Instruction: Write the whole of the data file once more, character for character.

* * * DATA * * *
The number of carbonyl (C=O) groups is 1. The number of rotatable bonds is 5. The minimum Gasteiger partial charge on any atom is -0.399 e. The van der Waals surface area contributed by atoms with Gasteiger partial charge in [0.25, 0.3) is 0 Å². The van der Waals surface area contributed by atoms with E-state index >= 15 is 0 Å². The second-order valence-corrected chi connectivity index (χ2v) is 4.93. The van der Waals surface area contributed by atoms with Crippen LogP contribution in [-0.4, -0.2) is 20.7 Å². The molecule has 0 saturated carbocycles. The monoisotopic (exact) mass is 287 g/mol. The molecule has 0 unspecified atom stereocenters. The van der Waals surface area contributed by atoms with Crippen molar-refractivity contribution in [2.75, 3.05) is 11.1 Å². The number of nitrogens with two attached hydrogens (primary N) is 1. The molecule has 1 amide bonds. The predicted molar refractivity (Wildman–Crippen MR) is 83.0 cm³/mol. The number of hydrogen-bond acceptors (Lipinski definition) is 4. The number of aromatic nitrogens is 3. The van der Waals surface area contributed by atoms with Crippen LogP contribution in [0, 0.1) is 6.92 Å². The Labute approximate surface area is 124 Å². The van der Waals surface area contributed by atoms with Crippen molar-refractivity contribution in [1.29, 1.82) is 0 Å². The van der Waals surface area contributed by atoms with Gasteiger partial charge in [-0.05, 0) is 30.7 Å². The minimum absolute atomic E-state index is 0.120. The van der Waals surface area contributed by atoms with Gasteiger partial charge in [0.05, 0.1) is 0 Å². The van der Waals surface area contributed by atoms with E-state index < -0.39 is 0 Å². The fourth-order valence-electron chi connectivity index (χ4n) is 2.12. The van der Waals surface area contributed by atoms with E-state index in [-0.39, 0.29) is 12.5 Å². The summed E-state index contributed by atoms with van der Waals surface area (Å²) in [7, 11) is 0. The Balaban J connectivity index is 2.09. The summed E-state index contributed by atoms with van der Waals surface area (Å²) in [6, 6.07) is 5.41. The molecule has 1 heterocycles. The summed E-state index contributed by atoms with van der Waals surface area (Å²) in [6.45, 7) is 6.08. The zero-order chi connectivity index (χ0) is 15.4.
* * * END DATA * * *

The number of carbonyl (C=O) groups is 1. The number of rotatable bonds is 5. The minimum Gasteiger partial charge on any atom is -0.399 e. The van der Waals surface area contributed by atoms with Gasteiger partial charge in [0.25, 0.3) is 0 Å². The van der Waals surface area contributed by atoms with E-state index >= 15 is 0 Å². The second-order valence-corrected chi connectivity index (χ2v) is 4.93. The van der Waals surface area contributed by atoms with Crippen LogP contribution in [-0.4, -0.2) is 20.7 Å². The molecule has 0 saturated carbocycles. The monoisotopic (exact) mass is 287 g/mol. The molecule has 0 unspecified atom stereocenters. The van der Waals surface area contributed by atoms with Crippen molar-refractivity contribution in [2.75, 3.05) is 11.1 Å². The number of nitrogens with two attached hydrogens (primary N) is 1. The molecule has 1 amide bonds. The predicted molar refractivity (Wildman–Crippen MR) is 83.0 cm³/mol. The number of hydrogen-bond acceptors (Lipinski definition) is 4. The number of aromatic nitrogens is 3. The van der Waals surface area contributed by atoms with Crippen LogP contribution in [0, 0.1) is 6.92 Å². The Labute approximate surface area is 124 Å². The van der Waals surface area contributed by atoms with Crippen molar-refractivity contribution in [1.29, 1.82) is 0 Å². The van der Waals surface area contributed by atoms with Gasteiger partial charge in [-0.05, 0) is 30.7 Å². The minimum absolute atomic E-state index is 0.120. The van der Waals surface area contributed by atoms with Gasteiger partial charge in [0.05, 0.1) is 0 Å². The van der Waals surface area contributed by atoms with E-state index < -0.39 is 0 Å². The fourth-order valence-electron chi connectivity index (χ4n) is 2.12. The van der Waals surface area contributed by atoms with E-state index in [-0.39, 0.29) is 12.5 Å². The summed E-state index contributed by atoms with van der Waals surface area (Å²) in [7, 11) is 0. The Balaban J connectivity index is 2.09. The summed E-state index contributed by atoms with van der Waals surface area (Å²) in [6, 6.07) is 5.41. The molecule has 1 heterocycles. The summed E-state index contributed by atoms with van der Waals surface area (Å²) in [6.45, 7) is 6.08. The zero-order chi connectivity index (χ0) is 15.4.